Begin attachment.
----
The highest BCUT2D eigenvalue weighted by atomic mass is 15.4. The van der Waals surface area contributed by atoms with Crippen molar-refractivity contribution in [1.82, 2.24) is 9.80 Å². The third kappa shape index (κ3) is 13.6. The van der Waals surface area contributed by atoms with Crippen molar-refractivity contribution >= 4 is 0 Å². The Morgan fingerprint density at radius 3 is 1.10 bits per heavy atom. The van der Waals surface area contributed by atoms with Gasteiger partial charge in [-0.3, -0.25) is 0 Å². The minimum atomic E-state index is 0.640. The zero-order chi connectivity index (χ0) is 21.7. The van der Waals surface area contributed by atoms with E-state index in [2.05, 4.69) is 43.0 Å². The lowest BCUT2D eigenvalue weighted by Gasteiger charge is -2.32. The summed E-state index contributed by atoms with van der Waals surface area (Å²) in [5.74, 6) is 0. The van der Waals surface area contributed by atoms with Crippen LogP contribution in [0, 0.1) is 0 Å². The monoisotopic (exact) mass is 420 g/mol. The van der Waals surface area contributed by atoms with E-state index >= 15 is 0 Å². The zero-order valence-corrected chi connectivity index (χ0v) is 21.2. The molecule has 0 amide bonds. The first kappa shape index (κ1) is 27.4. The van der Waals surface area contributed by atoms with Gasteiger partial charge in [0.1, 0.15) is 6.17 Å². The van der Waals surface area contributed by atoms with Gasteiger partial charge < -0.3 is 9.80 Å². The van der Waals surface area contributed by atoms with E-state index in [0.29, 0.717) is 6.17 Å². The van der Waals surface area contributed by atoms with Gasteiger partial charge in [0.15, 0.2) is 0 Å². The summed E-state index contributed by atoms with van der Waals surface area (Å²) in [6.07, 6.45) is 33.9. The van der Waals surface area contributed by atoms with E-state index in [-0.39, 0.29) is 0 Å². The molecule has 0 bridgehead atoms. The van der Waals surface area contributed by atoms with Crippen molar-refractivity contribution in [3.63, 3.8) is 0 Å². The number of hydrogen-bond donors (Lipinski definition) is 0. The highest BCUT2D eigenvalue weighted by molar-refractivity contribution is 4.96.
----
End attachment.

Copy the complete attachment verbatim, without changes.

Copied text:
The highest BCUT2D eigenvalue weighted by atomic mass is 15.4. The van der Waals surface area contributed by atoms with Crippen molar-refractivity contribution in [1.82, 2.24) is 9.80 Å². The third kappa shape index (κ3) is 13.6. The van der Waals surface area contributed by atoms with Crippen molar-refractivity contribution >= 4 is 0 Å². The Morgan fingerprint density at radius 3 is 1.10 bits per heavy atom. The van der Waals surface area contributed by atoms with Gasteiger partial charge in [-0.3, -0.25) is 0 Å². The minimum atomic E-state index is 0.640. The zero-order chi connectivity index (χ0) is 21.7. The van der Waals surface area contributed by atoms with E-state index in [2.05, 4.69) is 43.0 Å². The lowest BCUT2D eigenvalue weighted by Gasteiger charge is -2.32. The summed E-state index contributed by atoms with van der Waals surface area (Å²) in [5.74, 6) is 0. The van der Waals surface area contributed by atoms with Crippen LogP contribution in [0, 0.1) is 0 Å². The monoisotopic (exact) mass is 420 g/mol. The van der Waals surface area contributed by atoms with E-state index >= 15 is 0 Å². The zero-order valence-corrected chi connectivity index (χ0v) is 21.2. The molecule has 0 amide bonds. The first kappa shape index (κ1) is 27.4. The van der Waals surface area contributed by atoms with Gasteiger partial charge in [0.1, 0.15) is 6.17 Å². The van der Waals surface area contributed by atoms with Gasteiger partial charge < -0.3 is 9.80 Å². The van der Waals surface area contributed by atoms with E-state index in [0.29, 0.717) is 6.17 Å². The van der Waals surface area contributed by atoms with Gasteiger partial charge in [0.15, 0.2) is 0 Å². The summed E-state index contributed by atoms with van der Waals surface area (Å²) in [6.07, 6.45) is 33.9. The van der Waals surface area contributed by atoms with E-state index in [-0.39, 0.29) is 0 Å². The molecule has 0 bridgehead atoms. The van der Waals surface area contributed by atoms with Crippen molar-refractivity contribution in [3.63, 3.8) is 0 Å². The number of hydrogen-bond donors (Lipinski definition) is 0. The highest BCUT2D eigenvalue weighted by molar-refractivity contribution is 4.96.